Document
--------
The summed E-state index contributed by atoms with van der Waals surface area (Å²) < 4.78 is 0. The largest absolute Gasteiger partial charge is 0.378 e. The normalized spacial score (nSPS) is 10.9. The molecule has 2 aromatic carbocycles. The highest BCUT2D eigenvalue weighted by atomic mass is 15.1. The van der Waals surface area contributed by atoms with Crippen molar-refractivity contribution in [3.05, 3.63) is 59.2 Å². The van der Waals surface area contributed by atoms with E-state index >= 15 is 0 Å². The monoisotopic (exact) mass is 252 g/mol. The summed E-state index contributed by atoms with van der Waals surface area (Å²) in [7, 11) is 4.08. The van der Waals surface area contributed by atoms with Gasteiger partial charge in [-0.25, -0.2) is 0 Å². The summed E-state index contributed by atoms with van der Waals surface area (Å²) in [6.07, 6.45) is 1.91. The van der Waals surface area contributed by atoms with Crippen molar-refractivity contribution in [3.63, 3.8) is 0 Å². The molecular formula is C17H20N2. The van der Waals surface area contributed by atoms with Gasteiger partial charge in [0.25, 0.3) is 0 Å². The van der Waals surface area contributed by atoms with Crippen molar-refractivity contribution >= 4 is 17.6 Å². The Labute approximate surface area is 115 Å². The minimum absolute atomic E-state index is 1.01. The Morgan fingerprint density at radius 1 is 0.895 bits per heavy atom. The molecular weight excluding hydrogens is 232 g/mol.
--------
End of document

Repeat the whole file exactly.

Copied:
The summed E-state index contributed by atoms with van der Waals surface area (Å²) < 4.78 is 0. The largest absolute Gasteiger partial charge is 0.378 e. The normalized spacial score (nSPS) is 10.9. The molecule has 2 aromatic carbocycles. The highest BCUT2D eigenvalue weighted by atomic mass is 15.1. The van der Waals surface area contributed by atoms with Crippen molar-refractivity contribution in [3.05, 3.63) is 59.2 Å². The van der Waals surface area contributed by atoms with E-state index >= 15 is 0 Å². The monoisotopic (exact) mass is 252 g/mol. The summed E-state index contributed by atoms with van der Waals surface area (Å²) in [7, 11) is 4.08. The van der Waals surface area contributed by atoms with Gasteiger partial charge in [-0.25, -0.2) is 0 Å². The summed E-state index contributed by atoms with van der Waals surface area (Å²) in [6.07, 6.45) is 1.91. The van der Waals surface area contributed by atoms with Crippen molar-refractivity contribution in [3.63, 3.8) is 0 Å². The molecular formula is C17H20N2. The van der Waals surface area contributed by atoms with Gasteiger partial charge in [0.25, 0.3) is 0 Å². The van der Waals surface area contributed by atoms with Crippen molar-refractivity contribution >= 4 is 17.6 Å². The Labute approximate surface area is 115 Å². The minimum absolute atomic E-state index is 1.01. The Morgan fingerprint density at radius 1 is 0.895 bits per heavy atom. The molecular weight excluding hydrogens is 232 g/mol.